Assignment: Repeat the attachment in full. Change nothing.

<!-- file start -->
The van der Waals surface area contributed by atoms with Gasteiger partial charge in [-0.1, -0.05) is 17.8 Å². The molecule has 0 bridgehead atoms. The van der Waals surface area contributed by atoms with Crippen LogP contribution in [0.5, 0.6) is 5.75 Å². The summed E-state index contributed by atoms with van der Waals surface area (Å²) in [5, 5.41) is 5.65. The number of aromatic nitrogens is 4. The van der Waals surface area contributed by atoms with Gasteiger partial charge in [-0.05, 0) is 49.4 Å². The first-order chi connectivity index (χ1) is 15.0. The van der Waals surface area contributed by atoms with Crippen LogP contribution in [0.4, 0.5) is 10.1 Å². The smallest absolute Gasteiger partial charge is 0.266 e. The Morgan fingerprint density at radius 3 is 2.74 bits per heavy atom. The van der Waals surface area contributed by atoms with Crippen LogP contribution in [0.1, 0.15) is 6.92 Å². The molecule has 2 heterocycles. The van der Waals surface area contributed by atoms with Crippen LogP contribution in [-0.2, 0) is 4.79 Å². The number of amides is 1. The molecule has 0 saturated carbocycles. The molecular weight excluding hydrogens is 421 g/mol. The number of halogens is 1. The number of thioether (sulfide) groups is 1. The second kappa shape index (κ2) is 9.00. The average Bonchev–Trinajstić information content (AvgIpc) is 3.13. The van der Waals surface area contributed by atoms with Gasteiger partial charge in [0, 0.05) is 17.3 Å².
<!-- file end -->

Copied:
The van der Waals surface area contributed by atoms with Gasteiger partial charge in [-0.1, -0.05) is 17.8 Å². The molecule has 0 bridgehead atoms. The van der Waals surface area contributed by atoms with Crippen LogP contribution in [0.5, 0.6) is 5.75 Å². The summed E-state index contributed by atoms with van der Waals surface area (Å²) in [5, 5.41) is 5.65. The number of aromatic nitrogens is 4. The van der Waals surface area contributed by atoms with Gasteiger partial charge in [-0.05, 0) is 49.4 Å². The first-order chi connectivity index (χ1) is 15.0. The van der Waals surface area contributed by atoms with Crippen LogP contribution in [0.4, 0.5) is 10.1 Å². The smallest absolute Gasteiger partial charge is 0.266 e. The Morgan fingerprint density at radius 3 is 2.74 bits per heavy atom. The van der Waals surface area contributed by atoms with Crippen LogP contribution in [0.1, 0.15) is 6.92 Å². The molecule has 2 heterocycles. The van der Waals surface area contributed by atoms with Crippen LogP contribution in [-0.2, 0) is 4.79 Å². The number of amides is 1. The molecule has 0 saturated carbocycles. The molecular weight excluding hydrogens is 421 g/mol. The number of halogens is 1. The number of thioether (sulfide) groups is 1. The second kappa shape index (κ2) is 9.00. The average Bonchev–Trinajstić information content (AvgIpc) is 3.13. The van der Waals surface area contributed by atoms with Gasteiger partial charge in [0, 0.05) is 17.3 Å².